In 1802 he was earmarked to lead an expedition to recover the French territory of Louisiana, but it was called off when Napoleon decided, instead, to sell Louisiana to the United States. Victor and Marshal Lannes were close friends from their days serving together in Italy. In 1806, Lannes persuaded Napoleon to let him have Victor as his new chief of staff for Fifth Corps.
Napoleon agreed, and in October, Victor served as Lannes’ deputy at the Battle of Jena. Napoleon’s earlier misgivings about Victor were now forgotten, and that winter he was given command of the newly-formed Tenth Corps. But within weeks he was captured by a Prussian patrol, and had to be exchanged for a captured Prussian officer… General von Blücher.
His big break came in 1807, stepping in for the wounded Marshal Bernadotte to command First Corps at Friedland, where he successfully led a major attack as the Emperor looked on. Promotion to Marshal and the title Duke of Bellumo swiftly followed. If you want to know more about these types of concept then ask reader can be the place to read insightful answers.
In 1808, Marshal Victor and First Corps took part in the invasion of Spain, where he’d be posted for the next three years. Victor’s record in Spain was better than most, but like others, he seemed more interested in personal glory and rewards than in co-operating with fellow commanders.
In 1809 at Medellín, he inflicted a crushing defeat on General Cuesta’s Spanish army. Four months later, his bold night attack on the British at Talavera came tantalisingly close to success. He was furious the next day when King Joseph and Marshal Jourdan refused to support fresh attacks, and instead ordered a cautious withdrawal. The next year Victor besieged the Spanish port of Cadiz.
It proved a lengthy, futile operation, devoid of glory, and saw his troops defeated by an allied sortie at the Battle of Barrosa. In 1812 Victor was recalled from Spain for the invasion of Russia. His Ninth Corps was held in reserve for most of the campaign, though his troops were kept busy defending depots and convoys from Cossacks raids.
That autumn, his corps attempted to cover the main army’s retreat from Moscow. The greatest crisis of the retreat came at the Berezina River. As the remnants of the Grande Armée began crossing over two improvised bridges, Victor’s Ninth Corps was ordered to form the rearguard. Though heavily outnumbered, Victor skilfully handled his French and German troops, holding the Russians at bay as the army made its escape.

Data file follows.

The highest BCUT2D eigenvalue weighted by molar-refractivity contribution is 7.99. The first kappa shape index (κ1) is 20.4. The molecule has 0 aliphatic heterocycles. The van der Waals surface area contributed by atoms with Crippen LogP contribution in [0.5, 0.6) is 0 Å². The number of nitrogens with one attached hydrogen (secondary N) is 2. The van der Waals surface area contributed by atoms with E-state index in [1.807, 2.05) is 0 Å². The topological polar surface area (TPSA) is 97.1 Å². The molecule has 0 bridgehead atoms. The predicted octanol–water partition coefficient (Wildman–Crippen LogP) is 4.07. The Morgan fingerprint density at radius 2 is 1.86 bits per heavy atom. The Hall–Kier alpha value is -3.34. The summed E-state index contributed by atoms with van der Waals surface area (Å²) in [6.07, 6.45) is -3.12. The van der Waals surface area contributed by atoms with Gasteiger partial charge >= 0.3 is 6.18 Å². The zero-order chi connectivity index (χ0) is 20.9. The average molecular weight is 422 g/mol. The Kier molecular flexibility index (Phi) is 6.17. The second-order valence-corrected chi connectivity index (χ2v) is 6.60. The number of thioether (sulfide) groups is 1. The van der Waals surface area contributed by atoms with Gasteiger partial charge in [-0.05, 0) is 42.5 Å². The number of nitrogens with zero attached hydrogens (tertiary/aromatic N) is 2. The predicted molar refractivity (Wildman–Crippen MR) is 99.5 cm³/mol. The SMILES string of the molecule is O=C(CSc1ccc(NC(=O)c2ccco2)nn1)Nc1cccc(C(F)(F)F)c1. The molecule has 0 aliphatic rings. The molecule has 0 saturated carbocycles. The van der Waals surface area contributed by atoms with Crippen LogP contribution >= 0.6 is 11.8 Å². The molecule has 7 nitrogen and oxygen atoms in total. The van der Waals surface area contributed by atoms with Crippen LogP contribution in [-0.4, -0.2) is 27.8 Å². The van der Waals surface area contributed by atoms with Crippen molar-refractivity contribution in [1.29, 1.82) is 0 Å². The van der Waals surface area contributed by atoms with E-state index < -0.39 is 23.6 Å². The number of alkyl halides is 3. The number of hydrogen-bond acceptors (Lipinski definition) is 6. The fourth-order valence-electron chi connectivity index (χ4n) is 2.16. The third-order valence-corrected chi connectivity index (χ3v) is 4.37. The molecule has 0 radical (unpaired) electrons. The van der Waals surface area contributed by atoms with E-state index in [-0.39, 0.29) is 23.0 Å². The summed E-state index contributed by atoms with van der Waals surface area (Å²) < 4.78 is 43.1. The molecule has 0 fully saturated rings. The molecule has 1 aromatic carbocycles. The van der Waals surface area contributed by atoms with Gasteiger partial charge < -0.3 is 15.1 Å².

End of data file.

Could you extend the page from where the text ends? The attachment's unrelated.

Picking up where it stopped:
He then marched his surviving troops over the bridges in good order – a courageous performance, in desperate circumstances. In Germany in 1813, Victor commanded Second Corps, and led the attack in Napoleon’s last great victory at Dresden. His corps was in heavy fighting again at Leipzig two months later. Victor continued to serve at the Emperor’s side in the defence of France in 1814.
By now, like many comrades, he must have been close to physical and psychological exhaustion. Regardless, during the Battle of Montereau, Napoleon let fly at him for failing to get his troops into position, and blamed him for the Allies’ escape. Victor was relieved of command.
But angry and humiliated at what he considered his unfair dismissal, he told the Emperor: “Marshal Victor has not forgotten his old trade. I will shoulder a musket and take my place in the Guard.” Moved by this response, Napoleon relented and gave Victor command of a corps of Young Guard. Two weeks later, he was badly wounded at the Battle of Craonne, and took no further part in the war.
A month later Napoleon abdicated, and Victor switched his loyalty to the Bourbon monarchy… with surprising zeal. He led an investigation into former comrades who’d supported Napoleon during the Hundred Days, and was one of only two active Marshals to vote for the death penalty for Marshal Ney – a decision he later claimed to regret.
Victor later served as Minister of War, but retired from public life in 1830, following the overthrow of the Bourbon monarchy. 10. Marshal Murat Joachim Murat, the son of an innkeeper, was destined for a career in the church, but dropped out of college and joined a cavalry regiment instead. If you seriously have some doubts over facts head over to ask read and just ask a question, you will get different answers.
To his immense frustration, he saw little action in the early years of the Revolutionary Wars, being stuck with staff and training roles. But in 1795, while stationed in Paris with the 21st Chasseurs, fate intervened… A young general, Napoleon Bonaparte, had been put in charge of the defence of the National Convention.
With a mob poised to storm the building, he ordered Captain Murat to bring him cannons, which he did, racing the guns through the city streets… allowing Napoleon to mow down the mob with a famous ‘whiff of grapeshot’. Napoleon was hailed as the saviour of the government, and rewarded with command of the Army of Italy. Murat was promoted Colonel and went with him as his new aide-de-camp.